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HomeContentsOnline exhibitions > Scientific: Astronomical Snapshots - 1911-1915

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Scientific
Astronomical Snapshots - 1911-1915
 
  

Photographic exploration encompasses not only the first views of distant peoples and landscapes, but also the uncovering of things previously hidden from human vision such as - the realms made visible through microphotography and the telescope. While every use of a telescope is an act of discovery, carrying us beyond the ordinary powers of the eye, this is all the more so when used to capture the distant reaches of space, its planets, stars and constellations.
 
The series of astronomical views shown in this exhibit, each carefully mounted on an identifying card, appear to be the work of an unidentified English amateur and were taken in the period 1911-1915. In addition to their views of constellations and of solar and lunar eclipses, the group is noteworthy for views of the Comet Delavan in 1914 and seventeen sequential views depicting the gradual appearance of the Comet Brooks in 1911. These views of the comet, complete from its beginning as an inconsequential speck in the sky, to its culmination as a very visible and flaming portent, show the rigorous scientific spirit of a photographer intent to document all stages of the comet‘s progress, even those which might appear insigificant. At the same time they also convey something of the excitement (or if you will, the growing scientific interest) it must have been to observe, night-by-night, the gradual unfolding of this celestial phenomenon.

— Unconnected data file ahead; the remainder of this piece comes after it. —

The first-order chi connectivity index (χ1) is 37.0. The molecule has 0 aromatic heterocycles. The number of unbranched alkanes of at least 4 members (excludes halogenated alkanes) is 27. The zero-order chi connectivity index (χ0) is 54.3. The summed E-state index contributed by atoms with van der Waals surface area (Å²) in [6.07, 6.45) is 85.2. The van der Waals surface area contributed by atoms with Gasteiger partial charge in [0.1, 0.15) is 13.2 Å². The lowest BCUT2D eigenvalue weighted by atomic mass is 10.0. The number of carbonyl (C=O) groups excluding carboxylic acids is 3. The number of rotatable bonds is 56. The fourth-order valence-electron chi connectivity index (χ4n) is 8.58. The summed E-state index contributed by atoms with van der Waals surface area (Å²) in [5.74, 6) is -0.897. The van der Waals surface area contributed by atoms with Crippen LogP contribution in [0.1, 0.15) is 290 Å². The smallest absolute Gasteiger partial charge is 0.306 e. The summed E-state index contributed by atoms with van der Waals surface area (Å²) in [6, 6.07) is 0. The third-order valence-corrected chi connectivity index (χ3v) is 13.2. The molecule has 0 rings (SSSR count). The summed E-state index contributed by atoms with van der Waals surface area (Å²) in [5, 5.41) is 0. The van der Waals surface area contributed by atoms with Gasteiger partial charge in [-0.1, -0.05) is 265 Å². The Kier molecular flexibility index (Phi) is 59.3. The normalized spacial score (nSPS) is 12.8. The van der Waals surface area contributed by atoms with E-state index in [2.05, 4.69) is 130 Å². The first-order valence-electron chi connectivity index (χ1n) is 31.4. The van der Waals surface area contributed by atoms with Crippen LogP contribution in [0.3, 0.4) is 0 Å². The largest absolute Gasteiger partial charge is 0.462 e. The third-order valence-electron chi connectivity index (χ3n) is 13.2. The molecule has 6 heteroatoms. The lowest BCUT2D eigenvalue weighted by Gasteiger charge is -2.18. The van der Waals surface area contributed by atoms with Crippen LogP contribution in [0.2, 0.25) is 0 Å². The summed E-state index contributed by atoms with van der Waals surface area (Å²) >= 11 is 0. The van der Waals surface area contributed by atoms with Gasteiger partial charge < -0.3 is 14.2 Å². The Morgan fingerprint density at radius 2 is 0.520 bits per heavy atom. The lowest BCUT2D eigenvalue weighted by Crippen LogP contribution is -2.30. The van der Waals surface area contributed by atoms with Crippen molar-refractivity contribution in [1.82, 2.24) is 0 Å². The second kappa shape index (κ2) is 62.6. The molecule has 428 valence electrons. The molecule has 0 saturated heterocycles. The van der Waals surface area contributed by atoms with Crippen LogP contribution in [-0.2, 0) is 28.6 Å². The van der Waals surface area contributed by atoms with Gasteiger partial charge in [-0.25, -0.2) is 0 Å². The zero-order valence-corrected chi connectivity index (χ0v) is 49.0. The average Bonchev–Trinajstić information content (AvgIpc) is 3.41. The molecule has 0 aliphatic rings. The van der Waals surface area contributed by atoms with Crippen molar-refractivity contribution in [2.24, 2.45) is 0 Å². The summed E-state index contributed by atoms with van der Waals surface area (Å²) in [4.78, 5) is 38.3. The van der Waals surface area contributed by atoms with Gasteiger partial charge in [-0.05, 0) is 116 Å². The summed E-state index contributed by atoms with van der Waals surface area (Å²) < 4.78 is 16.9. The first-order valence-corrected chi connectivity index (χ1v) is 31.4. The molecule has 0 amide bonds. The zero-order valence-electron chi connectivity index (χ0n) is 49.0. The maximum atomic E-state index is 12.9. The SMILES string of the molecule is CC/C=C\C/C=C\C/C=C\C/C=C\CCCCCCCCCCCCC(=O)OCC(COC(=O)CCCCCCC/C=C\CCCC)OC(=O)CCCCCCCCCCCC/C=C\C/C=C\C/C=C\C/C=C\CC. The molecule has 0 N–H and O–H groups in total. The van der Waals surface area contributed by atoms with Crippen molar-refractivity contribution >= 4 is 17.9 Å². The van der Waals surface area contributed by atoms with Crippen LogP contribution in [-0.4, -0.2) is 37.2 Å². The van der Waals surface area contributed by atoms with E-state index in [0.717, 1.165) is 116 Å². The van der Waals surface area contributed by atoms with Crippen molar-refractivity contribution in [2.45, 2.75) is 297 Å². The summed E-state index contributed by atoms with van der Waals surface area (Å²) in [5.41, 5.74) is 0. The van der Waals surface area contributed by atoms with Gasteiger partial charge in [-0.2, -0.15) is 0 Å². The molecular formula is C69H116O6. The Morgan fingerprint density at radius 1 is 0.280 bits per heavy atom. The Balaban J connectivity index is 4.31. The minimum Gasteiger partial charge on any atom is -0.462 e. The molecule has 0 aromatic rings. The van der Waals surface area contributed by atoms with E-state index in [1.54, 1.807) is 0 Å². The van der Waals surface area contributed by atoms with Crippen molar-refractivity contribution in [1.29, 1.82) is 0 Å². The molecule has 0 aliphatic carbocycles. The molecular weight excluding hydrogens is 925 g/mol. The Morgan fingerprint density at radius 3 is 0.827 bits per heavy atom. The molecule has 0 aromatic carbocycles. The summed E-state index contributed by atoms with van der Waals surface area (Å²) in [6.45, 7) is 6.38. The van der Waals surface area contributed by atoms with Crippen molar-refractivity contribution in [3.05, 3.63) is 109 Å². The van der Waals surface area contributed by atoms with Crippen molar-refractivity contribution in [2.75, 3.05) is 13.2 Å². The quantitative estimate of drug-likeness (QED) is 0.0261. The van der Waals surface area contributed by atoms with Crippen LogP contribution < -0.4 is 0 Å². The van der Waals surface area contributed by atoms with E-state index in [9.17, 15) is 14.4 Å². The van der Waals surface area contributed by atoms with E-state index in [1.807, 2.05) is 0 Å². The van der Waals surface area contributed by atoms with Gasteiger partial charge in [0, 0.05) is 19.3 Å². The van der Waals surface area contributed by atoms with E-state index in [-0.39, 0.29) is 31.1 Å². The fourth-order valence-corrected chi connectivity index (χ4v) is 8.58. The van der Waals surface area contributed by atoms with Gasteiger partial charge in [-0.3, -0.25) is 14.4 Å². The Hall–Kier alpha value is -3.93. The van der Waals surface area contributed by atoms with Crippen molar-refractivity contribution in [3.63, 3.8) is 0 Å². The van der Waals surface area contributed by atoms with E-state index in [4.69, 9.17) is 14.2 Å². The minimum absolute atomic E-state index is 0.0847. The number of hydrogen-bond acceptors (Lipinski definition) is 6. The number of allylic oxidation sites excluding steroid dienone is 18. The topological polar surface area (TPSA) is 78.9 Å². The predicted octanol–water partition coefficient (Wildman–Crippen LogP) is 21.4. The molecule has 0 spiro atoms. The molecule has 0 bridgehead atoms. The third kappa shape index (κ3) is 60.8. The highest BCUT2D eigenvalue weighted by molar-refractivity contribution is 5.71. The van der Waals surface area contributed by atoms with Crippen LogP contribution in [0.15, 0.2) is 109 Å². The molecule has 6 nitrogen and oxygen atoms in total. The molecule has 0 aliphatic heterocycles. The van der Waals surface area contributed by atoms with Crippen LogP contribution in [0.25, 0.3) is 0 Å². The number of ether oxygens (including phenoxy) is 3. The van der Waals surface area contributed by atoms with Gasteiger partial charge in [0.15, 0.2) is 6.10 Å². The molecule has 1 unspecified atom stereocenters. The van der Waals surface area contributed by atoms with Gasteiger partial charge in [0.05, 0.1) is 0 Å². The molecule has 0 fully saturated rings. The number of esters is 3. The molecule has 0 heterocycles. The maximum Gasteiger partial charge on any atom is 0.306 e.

Although it was of course completely unintended by the photographer, thanks to their sequential nature it is possible to reverse the telescope so to speak, and to read this series of views in the same way that we read an album of personal snapshots, as revealing a sequence of events in which the photographer himself was involved, if only under the detached mode of scientific observation. It then becomes interesting to note the manner in which month-long attention to a comet switches to views of lunar and solar eclipses. Unfortunately this interesting group draws to a close rather quickly in 1914, with the last dated images being views of constellations taken on January 11, 1915. While this may relate to a loss of interest in Astronomical photography, or simply a loss of the images taken afterwards, it is worth noting that this period also coincides with the outbreak of World War I in Europe.
 
Christopher Wahren 
  

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